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Why we won’t be giving up on giving

charlotteCWith a multitude of causes and adverts or people almost everywhere we turn, what does this mean for charity giving? Donor fatigue is not a new phenomenon. However, with many causes vying for our attention and both frequent natural disasters and long-standing humanitarian crises there is a clear and definite need to keep donors engaged with the cause.

The way in which we give is changing and there are now many alternative ways in which we can (and do) give to charity. Micro donations are continuing to increase and Pennies has raised over £2 million for UK charities. Whilst there is clearly a desire for new ways to give, due to the small scale of them it is unlikely that micro donations will overtake traditional methods of giving in financial terms.

Bill smallThe methods used for micro donations do however have the scope to reach a wider audience. If Restaurant X has a meal on their menu which gives 25p to Charity Y when you buy it, then everyone who looks at that menu will see Charity Y. The real key is in converting this superficial relationship into a more active one, and without any direct contact with the individual!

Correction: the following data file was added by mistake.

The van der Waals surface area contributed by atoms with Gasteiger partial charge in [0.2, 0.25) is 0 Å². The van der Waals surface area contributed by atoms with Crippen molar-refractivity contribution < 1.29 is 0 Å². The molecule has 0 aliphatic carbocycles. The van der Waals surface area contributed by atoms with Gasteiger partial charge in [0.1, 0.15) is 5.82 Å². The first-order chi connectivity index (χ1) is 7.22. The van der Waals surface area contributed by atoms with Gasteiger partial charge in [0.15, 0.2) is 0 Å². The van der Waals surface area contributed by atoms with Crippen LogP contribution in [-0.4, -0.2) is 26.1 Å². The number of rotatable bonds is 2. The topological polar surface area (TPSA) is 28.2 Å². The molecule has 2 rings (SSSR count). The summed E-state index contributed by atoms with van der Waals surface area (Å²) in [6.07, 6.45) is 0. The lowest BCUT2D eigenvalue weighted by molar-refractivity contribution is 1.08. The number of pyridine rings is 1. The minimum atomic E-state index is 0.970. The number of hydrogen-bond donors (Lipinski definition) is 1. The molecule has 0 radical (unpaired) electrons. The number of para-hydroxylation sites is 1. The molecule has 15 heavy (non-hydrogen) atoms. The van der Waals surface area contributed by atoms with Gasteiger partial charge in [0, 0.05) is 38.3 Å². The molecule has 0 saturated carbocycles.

This is where text to donate comes in. It has well and truly passed the tipping point and significant amounts of money are now raised in this way. Not only that, but when someone texts you get their number so then there is scope to build a relationship with that individual. In a much more mobile society, it seems logical that this is the way in which our contact with charities is moving.

Exciting times are ahead and with technology continually developing there is scope for changes in the way in which we donate and engage with charities. Near Field Communication (NFC) is already changing the way in which we interact with the world. As other tech driven opportunities arise there will be even more ways for charities to find out about and engage with us.

The message is the same for charities and organisations alike: to remain accessible and increase your reach, it is necessary to engage with your audience and be open to changing how you do this.

One thought on “Why we won’t be giving up on giving

  1. The recent ‘no make-up selfie’ Facebook craze for Cancer further highlights the role that new technologies can play in encouraging the public to donate. Social media means that more than ever, consumers have more influence over how they want to be spoken to and when and how they want to be reached. In the public sector, it is up to charities and organisations to utilise the changing digital world to the advantage of those they aim to support. Who knows, perhaps in the ‘Internet of Things’, soon we will be seeing options to donate whilst asking your fridge to order milk…

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